Jean Hsu, VP of Engineering at Range, talks to Tess Rinearson, VP of Engineering at Interchain, about about advice for early career engineering managers.
Tess became an engineering manager at the age of 24 and noted that she's been solicited for advice for even younger engineering managers - some as young as 21.
Tess and Jean discuss:
Pandemic burnout is leading to earlier career engineering managers
“It may have something to do with like the pandemic. I think a lot of managers are burning out right now and switching back to the IC track and all this other stuff. I've just heard from a lot of friends and the younger siblings of some of my friends who are getting into engineering management roles earlier and earlier, like when they're 21, 22, very early career management track. So people are like, I know you were pretty young when you became a manager. Do you have advice? What was that like?”
Ask your company to invest in you with coaching and training
“I also definitely encourage people to ask their companies for resources around either training or coaching. I worked with you, Jean, when I first became a manager, and that was so helpful for me. I really recommend that people do that, especially when they're young, like you just kind of get to borrow all this wisdom, right? Because the challenge of of being new to anything is that you don't have that wisdom.
You don't sort of have that pattern matching and that intuition built up yet. And if you can talk to someone regularly who has been through a lot of stuff and seen all of that, it's almost like they can like lend you some wisdom to get through situations, until you start to sort of, you know, build up your own library of experiences and things you can can draw on.”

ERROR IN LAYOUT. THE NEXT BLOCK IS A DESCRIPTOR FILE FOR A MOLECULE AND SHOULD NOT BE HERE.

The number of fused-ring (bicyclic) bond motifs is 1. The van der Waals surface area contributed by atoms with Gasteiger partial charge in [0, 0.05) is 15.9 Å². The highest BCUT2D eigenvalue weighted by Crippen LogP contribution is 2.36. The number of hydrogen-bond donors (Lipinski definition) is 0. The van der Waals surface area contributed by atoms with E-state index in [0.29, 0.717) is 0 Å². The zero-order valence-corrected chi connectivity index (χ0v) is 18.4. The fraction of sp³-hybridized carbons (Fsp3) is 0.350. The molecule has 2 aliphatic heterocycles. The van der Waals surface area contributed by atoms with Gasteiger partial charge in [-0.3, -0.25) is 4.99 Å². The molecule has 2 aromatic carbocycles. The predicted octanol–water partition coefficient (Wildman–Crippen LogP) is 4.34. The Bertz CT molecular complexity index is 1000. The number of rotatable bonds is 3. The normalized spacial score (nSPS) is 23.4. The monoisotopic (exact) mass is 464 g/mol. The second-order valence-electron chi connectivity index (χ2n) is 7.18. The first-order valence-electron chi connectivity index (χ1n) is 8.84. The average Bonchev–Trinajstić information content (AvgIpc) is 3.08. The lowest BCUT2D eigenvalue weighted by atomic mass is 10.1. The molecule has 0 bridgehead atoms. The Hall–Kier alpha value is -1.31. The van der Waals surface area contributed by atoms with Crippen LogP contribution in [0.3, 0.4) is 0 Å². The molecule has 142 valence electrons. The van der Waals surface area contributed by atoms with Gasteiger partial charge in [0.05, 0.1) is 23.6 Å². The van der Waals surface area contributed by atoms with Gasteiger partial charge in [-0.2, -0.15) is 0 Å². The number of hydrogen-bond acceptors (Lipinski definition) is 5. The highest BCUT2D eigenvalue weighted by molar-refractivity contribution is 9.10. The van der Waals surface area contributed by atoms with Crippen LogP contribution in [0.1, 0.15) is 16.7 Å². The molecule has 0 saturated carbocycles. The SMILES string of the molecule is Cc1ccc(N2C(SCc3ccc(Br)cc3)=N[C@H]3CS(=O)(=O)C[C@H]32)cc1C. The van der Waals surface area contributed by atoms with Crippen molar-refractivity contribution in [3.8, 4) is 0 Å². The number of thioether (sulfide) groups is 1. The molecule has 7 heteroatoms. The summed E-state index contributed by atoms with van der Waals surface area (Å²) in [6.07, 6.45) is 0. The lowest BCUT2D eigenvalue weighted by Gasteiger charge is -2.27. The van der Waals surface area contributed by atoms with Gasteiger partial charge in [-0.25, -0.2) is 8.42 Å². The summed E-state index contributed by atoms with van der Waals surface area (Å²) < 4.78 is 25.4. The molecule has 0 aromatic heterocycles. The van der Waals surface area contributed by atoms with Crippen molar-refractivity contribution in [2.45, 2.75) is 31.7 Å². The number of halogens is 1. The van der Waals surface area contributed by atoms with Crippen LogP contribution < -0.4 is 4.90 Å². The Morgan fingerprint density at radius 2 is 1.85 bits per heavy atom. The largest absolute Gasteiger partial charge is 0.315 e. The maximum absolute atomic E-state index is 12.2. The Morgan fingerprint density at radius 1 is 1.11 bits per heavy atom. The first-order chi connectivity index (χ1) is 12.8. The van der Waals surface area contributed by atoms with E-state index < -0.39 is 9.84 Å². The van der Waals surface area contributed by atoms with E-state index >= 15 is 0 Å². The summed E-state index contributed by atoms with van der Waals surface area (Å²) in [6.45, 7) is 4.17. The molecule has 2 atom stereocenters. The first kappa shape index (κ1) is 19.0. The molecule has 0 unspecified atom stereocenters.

Get clear on what you can provide to very senior engineers
“The first thing that I really recognized with some of the very, very senior people who I was managing was that, I wasn't really going to teach them anything, but I could help provide a different perspective and help provide context on things, help provide the 10,000 foot view so they could focus on the things that mattered more to them. I could unblock them from things. I could give them feedback on things like communication style or, or working style, or just provide insight maybe into things that these people weren't seeing on their own themselves, and that's not necessarily something you need a lot of technical seniority for. That's really just about sort of being there to support them.”
As a manager, figure out how you can work effectively with different folks on the team
“You're going to have a different relationship with every person on your team. You will be more of a mentor to the more junior folks perhaps or even to your peers. You may be more of a supporter or an unblocker for the more senior folks. And just going in and understanding that a little bit of a different style is going to work differently depending on each person you're working with and who they are and where they're at in their career.”
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Season 2 Episodes
» Episode 1: Camille Fournier on making boring plans
» Episode 2: Tess Rinearson on early career engineering managers
Season 1 Episodes
» Episode 1: Will Larson on the path of the senior engineer
» Episode 3: Cate Huston on working with an external coach
» Episode 4: Juan Pablo Buriticá on common eng manager mistakes
» Episode 5: Gergely Orosz on the decision to go into management
» Episode 6: Lara Hogan on leading effectively in a pandemic
» Episode 7: Kaya Thomas on common early career engineer challenges
» Episode 8: Uma Chingunde on starting a VPE role in a pandemic
» Episode 9: Katie Wilde on supporting your team's mental health
» Episode 10: Akhil Gupta on navigating uncertainty in new roles
» Episode 11: Harper Reed on giving everyone a voice in team meetings
» Episode 12: Marc Hedlund on sponsorship